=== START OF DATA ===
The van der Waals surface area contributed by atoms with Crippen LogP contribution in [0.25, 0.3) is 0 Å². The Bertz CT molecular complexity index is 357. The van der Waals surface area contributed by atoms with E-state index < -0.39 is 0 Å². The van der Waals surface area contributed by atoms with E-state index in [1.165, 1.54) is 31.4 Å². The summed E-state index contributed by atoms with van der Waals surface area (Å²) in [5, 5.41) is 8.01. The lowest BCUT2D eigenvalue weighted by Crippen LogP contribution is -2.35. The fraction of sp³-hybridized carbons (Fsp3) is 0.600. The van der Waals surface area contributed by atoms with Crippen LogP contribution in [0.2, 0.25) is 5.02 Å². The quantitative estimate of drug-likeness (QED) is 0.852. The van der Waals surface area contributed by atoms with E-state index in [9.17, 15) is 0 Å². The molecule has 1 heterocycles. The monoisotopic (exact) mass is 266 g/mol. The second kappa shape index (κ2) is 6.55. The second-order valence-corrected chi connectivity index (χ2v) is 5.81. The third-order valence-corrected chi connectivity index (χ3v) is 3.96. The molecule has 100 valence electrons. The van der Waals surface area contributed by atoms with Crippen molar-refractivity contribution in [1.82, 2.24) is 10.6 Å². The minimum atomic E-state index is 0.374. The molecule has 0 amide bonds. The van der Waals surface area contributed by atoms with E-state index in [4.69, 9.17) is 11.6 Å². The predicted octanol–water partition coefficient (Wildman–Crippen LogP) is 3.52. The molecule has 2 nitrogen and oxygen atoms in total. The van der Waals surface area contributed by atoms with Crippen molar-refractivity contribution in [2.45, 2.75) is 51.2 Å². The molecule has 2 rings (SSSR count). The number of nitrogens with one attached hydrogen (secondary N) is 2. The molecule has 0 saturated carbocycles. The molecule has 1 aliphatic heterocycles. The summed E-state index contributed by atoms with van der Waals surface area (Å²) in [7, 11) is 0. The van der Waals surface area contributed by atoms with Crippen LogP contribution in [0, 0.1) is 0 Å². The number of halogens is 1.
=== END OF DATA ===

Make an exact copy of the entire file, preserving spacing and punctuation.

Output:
The van der Waals surface area contributed by atoms with Crippen LogP contribution in [0.25, 0.3) is 0 Å². The Bertz CT molecular complexity index is 357. The van der Waals surface area contributed by atoms with E-state index < -0.39 is 0 Å². The van der Waals surface area contributed by atoms with E-state index in [1.165, 1.54) is 31.4 Å². The summed E-state index contributed by atoms with van der Waals surface area (Å²) in [5, 5.41) is 8.01. The lowest BCUT2D eigenvalue weighted by Crippen LogP contribution is -2.35. The fraction of sp³-hybridized carbons (Fsp3) is 0.600. The van der Waals surface area contributed by atoms with Crippen LogP contribution in [0.2, 0.25) is 5.02 Å². The quantitative estimate of drug-likeness (QED) is 0.852. The van der Waals surface area contributed by atoms with E-state index in [9.17, 15) is 0 Å². The molecule has 1 heterocycles. The monoisotopic (exact) mass is 266 g/mol. The second kappa shape index (κ2) is 6.55. The second-order valence-corrected chi connectivity index (χ2v) is 5.81. The third-order valence-corrected chi connectivity index (χ3v) is 3.96. The molecule has 100 valence electrons. The van der Waals surface area contributed by atoms with Crippen molar-refractivity contribution in [1.82, 2.24) is 10.6 Å². The minimum atomic E-state index is 0.374. The molecule has 0 amide bonds. The van der Waals surface area contributed by atoms with E-state index in [4.69, 9.17) is 11.6 Å². The predicted octanol–water partition coefficient (Wildman–Crippen LogP) is 3.52. The molecule has 2 nitrogen and oxygen atoms in total. The van der Waals surface area contributed by atoms with Crippen molar-refractivity contribution in [2.45, 2.75) is 51.2 Å². The molecule has 2 rings (SSSR count). The number of nitrogens with one attached hydrogen (secondary N) is 2. The molecule has 0 saturated carbocycles. The molecule has 1 aliphatic heterocycles. The summed E-state index contributed by atoms with van der Waals surface area (Å²) in [7, 11) is 0. The van der Waals surface area contributed by atoms with Crippen LogP contribution in [0, 0.1) is 0 Å². The number of halogens is 1.